A common tactic of creationists, writing about ERVs, (see this page) is to suggest that ERVs were designed into the genomes of different "kinds" of organisms to provide a means of distributing useful genes by exogenization and re-endogenization. So which were the "original, designed-in" ERVs, and which were the result of exogenization and re-endogenization? How does "design" explain that the latter types are still in orthologous locations in different species? As we know, integrase is incapable of targetting specific DNA loci.
If anyone thinks that ERVs are designed of a purpose or for several purposes, they must have answers to the following.
a) What is reverse transcriptase designed to do?
b) What is integrase designed to do?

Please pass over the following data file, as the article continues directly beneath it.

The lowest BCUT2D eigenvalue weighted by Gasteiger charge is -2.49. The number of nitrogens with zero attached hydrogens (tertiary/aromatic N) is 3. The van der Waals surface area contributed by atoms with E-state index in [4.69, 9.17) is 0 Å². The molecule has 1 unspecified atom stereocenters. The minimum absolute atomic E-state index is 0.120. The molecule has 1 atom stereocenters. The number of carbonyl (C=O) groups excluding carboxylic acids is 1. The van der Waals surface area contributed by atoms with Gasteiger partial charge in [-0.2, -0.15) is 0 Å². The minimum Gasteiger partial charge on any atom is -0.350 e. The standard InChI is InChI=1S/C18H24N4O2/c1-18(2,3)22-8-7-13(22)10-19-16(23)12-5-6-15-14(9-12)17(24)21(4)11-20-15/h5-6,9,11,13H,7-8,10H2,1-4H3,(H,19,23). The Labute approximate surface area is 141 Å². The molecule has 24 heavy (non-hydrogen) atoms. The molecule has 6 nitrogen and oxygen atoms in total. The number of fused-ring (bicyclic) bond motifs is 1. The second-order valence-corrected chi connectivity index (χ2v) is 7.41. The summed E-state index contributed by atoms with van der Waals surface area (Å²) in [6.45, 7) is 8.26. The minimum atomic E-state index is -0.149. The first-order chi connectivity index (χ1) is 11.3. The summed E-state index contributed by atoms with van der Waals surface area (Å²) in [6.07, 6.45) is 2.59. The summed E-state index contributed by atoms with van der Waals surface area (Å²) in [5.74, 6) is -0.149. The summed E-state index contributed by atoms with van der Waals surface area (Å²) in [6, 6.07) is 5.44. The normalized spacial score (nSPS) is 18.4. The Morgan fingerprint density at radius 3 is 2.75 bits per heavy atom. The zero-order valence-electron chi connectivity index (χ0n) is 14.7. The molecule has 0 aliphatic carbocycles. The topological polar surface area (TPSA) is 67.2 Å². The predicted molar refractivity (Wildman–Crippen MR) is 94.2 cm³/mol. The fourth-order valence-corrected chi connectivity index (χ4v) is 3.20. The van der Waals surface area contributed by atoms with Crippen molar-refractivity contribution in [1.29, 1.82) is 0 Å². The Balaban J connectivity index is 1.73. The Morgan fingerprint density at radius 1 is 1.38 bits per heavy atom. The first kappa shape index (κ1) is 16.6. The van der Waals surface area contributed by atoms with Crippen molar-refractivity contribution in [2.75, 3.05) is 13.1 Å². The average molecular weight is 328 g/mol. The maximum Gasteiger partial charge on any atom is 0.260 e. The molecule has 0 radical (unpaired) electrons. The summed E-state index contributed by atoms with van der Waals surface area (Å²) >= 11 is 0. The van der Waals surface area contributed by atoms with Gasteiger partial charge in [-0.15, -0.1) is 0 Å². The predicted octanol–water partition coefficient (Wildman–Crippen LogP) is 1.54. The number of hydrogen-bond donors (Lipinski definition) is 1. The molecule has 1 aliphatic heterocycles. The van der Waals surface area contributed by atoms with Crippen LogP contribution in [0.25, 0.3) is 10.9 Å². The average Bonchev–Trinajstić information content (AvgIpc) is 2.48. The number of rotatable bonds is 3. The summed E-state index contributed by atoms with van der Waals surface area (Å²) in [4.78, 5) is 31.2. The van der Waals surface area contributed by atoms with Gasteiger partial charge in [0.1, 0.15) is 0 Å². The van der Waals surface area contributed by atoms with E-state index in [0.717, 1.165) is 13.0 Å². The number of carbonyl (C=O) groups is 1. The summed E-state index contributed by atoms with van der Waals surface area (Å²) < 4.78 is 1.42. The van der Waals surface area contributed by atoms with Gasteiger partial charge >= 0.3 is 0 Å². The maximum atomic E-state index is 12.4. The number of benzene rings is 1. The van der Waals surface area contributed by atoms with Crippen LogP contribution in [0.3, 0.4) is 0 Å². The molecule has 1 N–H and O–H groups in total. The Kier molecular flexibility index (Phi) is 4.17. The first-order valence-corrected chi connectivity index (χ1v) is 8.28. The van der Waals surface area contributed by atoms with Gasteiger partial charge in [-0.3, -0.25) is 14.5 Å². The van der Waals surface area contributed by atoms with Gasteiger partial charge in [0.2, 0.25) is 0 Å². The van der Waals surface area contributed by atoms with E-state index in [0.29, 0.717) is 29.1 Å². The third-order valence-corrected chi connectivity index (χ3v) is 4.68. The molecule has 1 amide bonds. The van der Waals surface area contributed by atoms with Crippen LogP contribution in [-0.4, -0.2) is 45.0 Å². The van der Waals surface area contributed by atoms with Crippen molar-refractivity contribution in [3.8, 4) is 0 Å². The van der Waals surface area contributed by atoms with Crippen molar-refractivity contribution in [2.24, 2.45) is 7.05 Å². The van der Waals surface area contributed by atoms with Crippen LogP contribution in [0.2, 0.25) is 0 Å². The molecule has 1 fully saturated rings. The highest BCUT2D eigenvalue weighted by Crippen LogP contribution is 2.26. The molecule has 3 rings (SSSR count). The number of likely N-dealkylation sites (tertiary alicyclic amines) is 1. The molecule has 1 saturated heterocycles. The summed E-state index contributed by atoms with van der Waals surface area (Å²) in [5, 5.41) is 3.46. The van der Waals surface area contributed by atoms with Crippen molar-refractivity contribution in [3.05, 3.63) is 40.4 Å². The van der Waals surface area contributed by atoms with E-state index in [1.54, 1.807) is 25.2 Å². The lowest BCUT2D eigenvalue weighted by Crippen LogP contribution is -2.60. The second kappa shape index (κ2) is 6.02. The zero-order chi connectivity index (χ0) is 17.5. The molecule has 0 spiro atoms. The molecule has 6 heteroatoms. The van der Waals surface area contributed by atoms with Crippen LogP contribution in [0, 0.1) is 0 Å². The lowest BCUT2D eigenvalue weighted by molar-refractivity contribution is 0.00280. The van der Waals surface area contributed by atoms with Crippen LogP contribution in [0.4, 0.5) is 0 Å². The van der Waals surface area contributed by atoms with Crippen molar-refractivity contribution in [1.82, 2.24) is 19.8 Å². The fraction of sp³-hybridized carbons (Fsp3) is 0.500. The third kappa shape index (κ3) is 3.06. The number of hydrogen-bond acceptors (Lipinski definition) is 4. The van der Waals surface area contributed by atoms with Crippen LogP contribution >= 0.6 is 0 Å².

c) Why were ERVs designed with a viral codon bias?
d) What is the design purpose of re-transcribable promoters?
e) What were the HERVs that generated the consensus sequence that generated Phoenix designed for?
f) What is the design purpose of both exogenous and endogenous KoRV?
g) If chimps and humans have commonly located ERVs, what is the design purpose of giving these common ERVs common disabling mutations?
h) What is the design purpose of giving some people HERVs and not others?
i) What is the design purpose of creating different syncytins in different placental lineages?
Someone attempted to answer these questions. I reply here.
You see, it's no use just waving your arms in the air and saying, "Design". Endogenization explains all these features. How does "design" explain them?